It's in our name, the fact that our tours focus on Jamaican culture. We also love when culture is fun. Above is a pic from a recent visit to a Maroon community in Portland. The energy was high, the drumming was hypnotic, and the vibes were positive, a celebration of life over adversity. And then after our guests cooled down in the river. All in all, an excellent day out.
To find out more about our Maroon tours, email us at email@example.com or check our page here.
The abeng, an instrument made from animal horn, is part and parcel of Maroon culture. By blowing through it Maroons, runaway slaves who maintained free communities, could communicate with each other, sending messages that were impossible or the untrained ear to decipher. Its sound was said to drive terror into the hearts of the British. Usually the abeng is seen as a symbol of freedom. However, because the Maroons eventually signed peace treaties and would be used by the British to suppress slave and anti-colonial uprisings, their symbolism is complicated. It can be argued therefore that the abeng represents not just resistance and struggle but disunity and co-optation. What would lead to this very challenging set of circumstances? These are questions we get answered when we visit Maroon communities and delve deeper into Jamaican history. History after all is never a simple thing.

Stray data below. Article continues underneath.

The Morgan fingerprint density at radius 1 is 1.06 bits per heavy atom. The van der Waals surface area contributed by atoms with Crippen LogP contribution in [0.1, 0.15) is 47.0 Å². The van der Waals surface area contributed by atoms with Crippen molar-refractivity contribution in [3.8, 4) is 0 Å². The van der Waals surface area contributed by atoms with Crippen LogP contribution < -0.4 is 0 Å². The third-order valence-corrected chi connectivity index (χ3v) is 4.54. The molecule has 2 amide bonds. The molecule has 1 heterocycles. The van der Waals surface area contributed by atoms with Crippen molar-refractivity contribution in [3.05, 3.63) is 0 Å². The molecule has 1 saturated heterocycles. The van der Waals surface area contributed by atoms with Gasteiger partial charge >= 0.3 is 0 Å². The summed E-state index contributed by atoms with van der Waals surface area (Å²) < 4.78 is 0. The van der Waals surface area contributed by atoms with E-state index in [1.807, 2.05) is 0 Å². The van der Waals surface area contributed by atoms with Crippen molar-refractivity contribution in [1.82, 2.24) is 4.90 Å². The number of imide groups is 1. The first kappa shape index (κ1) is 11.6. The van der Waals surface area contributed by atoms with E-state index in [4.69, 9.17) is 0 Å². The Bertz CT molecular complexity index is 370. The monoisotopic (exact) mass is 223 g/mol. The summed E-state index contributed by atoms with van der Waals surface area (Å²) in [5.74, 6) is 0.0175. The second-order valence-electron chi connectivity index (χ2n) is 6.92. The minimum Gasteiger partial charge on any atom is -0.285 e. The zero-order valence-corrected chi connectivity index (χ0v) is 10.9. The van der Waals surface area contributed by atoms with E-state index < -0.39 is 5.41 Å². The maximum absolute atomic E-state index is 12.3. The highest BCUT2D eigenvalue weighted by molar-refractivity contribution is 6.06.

To find out more about our Maroon tours, email us at firstname.lastname@example.org or call/whatsapp 1 876 540 8570 / 1 876 374 6370.
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